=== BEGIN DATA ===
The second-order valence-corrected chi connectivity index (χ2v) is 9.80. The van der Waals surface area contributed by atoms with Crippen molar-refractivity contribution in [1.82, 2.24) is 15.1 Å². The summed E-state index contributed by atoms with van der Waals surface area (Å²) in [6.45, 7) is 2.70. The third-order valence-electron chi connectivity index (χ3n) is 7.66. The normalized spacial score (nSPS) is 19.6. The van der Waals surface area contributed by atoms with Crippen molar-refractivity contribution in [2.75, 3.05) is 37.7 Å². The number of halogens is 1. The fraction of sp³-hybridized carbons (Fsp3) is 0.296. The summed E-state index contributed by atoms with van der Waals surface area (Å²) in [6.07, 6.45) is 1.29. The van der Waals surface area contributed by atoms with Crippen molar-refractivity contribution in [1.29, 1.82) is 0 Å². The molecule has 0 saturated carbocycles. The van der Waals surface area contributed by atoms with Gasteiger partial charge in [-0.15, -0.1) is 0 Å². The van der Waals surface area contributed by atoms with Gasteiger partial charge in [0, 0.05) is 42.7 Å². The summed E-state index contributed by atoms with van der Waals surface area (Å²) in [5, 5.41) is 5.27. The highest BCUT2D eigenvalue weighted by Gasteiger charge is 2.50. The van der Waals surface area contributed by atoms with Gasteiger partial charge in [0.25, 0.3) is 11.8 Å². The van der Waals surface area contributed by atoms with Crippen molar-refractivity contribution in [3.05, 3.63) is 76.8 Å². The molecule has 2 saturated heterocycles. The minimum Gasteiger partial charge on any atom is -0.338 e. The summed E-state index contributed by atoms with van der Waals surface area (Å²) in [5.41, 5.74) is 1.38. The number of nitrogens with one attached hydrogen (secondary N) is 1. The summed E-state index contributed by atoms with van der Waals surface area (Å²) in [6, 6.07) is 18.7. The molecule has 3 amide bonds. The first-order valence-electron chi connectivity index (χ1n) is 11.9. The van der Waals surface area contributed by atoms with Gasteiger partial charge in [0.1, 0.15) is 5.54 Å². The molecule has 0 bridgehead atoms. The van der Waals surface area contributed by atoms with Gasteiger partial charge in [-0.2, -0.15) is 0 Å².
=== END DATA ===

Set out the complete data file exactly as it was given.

The second-order valence-corrected chi connectivity index (χ2v) is 9.80. The van der Waals surface area contributed by atoms with Crippen molar-refractivity contribution in [1.82, 2.24) is 15.1 Å². The summed E-state index contributed by atoms with van der Waals surface area (Å²) in [6.45, 7) is 2.70. The third-order valence-electron chi connectivity index (χ3n) is 7.66. The normalized spacial score (nSPS) is 19.6. The van der Waals surface area contributed by atoms with Crippen molar-refractivity contribution in [2.75, 3.05) is 37.7 Å². The number of halogens is 1. The fraction of sp³-hybridized carbons (Fsp3) is 0.296. The summed E-state index contributed by atoms with van der Waals surface area (Å²) in [6.07, 6.45) is 1.29. The van der Waals surface area contributed by atoms with Crippen molar-refractivity contribution in [1.29, 1.82) is 0 Å². The molecule has 0 saturated carbocycles. The van der Waals surface area contributed by atoms with Gasteiger partial charge in [-0.15, -0.1) is 0 Å². The van der Waals surface area contributed by atoms with Gasteiger partial charge in [0, 0.05) is 42.7 Å². The summed E-state index contributed by atoms with van der Waals surface area (Å²) in [5, 5.41) is 5.27. The highest BCUT2D eigenvalue weighted by Gasteiger charge is 2.50. The van der Waals surface area contributed by atoms with Gasteiger partial charge in [0.25, 0.3) is 11.8 Å². The van der Waals surface area contributed by atoms with Crippen molar-refractivity contribution in [3.05, 3.63) is 76.8 Å². The molecule has 2 saturated heterocycles. The minimum Gasteiger partial charge on any atom is -0.338 e. The summed E-state index contributed by atoms with van der Waals surface area (Å²) in [5.41, 5.74) is 1.38. The number of nitrogens with one attached hydrogen (secondary N) is 1. The summed E-state index contributed by atoms with van der Waals surface area (Å²) in [6, 6.07) is 18.7. The molecule has 3 amide bonds. The first-order valence-electron chi connectivity index (χ1n) is 11.9. The van der Waals surface area contributed by atoms with Gasteiger partial charge in [0.1, 0.15) is 5.54 Å². The molecule has 0 bridgehead atoms. The van der Waals surface area contributed by atoms with Gasteiger partial charge in [-0.2, -0.15) is 0 Å².